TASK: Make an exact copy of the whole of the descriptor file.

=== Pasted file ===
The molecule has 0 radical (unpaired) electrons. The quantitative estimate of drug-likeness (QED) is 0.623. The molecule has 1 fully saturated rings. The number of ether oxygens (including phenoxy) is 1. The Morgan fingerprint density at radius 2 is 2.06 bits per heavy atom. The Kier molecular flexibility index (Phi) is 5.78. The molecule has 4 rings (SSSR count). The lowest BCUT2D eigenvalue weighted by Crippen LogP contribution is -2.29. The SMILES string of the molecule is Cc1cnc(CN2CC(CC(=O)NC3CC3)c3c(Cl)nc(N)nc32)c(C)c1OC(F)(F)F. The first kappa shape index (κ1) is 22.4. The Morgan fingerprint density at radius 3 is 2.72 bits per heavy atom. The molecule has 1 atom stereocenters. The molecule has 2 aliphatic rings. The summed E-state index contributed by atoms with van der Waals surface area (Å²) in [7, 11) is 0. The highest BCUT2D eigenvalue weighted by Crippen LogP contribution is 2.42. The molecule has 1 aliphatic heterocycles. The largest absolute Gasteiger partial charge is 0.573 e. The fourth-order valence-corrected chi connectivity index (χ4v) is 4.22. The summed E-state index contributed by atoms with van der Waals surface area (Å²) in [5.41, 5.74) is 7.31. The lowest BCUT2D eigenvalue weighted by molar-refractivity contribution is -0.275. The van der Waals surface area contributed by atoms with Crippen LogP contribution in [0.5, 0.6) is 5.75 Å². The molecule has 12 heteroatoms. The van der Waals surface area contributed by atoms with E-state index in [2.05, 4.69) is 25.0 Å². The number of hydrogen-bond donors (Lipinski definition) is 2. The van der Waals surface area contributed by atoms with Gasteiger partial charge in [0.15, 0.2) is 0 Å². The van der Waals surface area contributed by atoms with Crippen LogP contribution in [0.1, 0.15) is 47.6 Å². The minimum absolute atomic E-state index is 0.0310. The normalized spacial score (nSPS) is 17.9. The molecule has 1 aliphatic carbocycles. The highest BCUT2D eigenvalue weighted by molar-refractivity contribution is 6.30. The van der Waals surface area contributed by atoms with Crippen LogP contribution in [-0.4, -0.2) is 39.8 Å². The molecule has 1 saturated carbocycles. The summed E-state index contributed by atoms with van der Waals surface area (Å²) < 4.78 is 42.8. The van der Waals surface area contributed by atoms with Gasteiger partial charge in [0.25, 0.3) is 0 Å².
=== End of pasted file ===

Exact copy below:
The molecule has 0 radical (unpaired) electrons. The quantitative estimate of drug-likeness (QED) is 0.623. The molecule has 1 fully saturated rings. The number of ether oxygens (including phenoxy) is 1. The Morgan fingerprint density at radius 2 is 2.06 bits per heavy atom. The Kier molecular flexibility index (Phi) is 5.78. The molecule has 4 rings (SSSR count). The lowest BCUT2D eigenvalue weighted by Crippen LogP contribution is -2.29. The SMILES string of the molecule is Cc1cnc(CN2CC(CC(=O)NC3CC3)c3c(Cl)nc(N)nc32)c(C)c1OC(F)(F)F. The first kappa shape index (κ1) is 22.4. The Morgan fingerprint density at radius 3 is 2.72 bits per heavy atom. The molecule has 1 atom stereocenters. The molecule has 2 aliphatic rings. The summed E-state index contributed by atoms with van der Waals surface area (Å²) in [7, 11) is 0. The highest BCUT2D eigenvalue weighted by Crippen LogP contribution is 2.42. The molecule has 1 aliphatic heterocycles. The largest absolute Gasteiger partial charge is 0.573 e. The fourth-order valence-corrected chi connectivity index (χ4v) is 4.22. The summed E-state index contributed by atoms with van der Waals surface area (Å²) in [5.41, 5.74) is 7.31. The lowest BCUT2D eigenvalue weighted by molar-refractivity contribution is -0.275. The van der Waals surface area contributed by atoms with Crippen LogP contribution in [0.5, 0.6) is 5.75 Å². The molecule has 12 heteroatoms. The van der Waals surface area contributed by atoms with E-state index in [2.05, 4.69) is 25.0 Å². The number of hydrogen-bond donors (Lipinski definition) is 2. The van der Waals surface area contributed by atoms with Gasteiger partial charge in [0.15, 0.2) is 0 Å². The van der Waals surface area contributed by atoms with Crippen LogP contribution in [0.1, 0.15) is 47.6 Å². The minimum absolute atomic E-state index is 0.0310. The normalized spacial score (nSPS) is 17.9. The molecule has 1 aliphatic carbocycles. The highest BCUT2D eigenvalue weighted by molar-refractivity contribution is 6.30. The van der Waals surface area contributed by atoms with Crippen LogP contribution in [-0.4, -0.2) is 39.8 Å². The molecule has 1 saturated carbocycles. The summed E-state index contributed by atoms with van der Waals surface area (Å²) < 4.78 is 42.8. The van der Waals surface area contributed by atoms with Gasteiger partial charge in [0.25, 0.3) is 0 Å².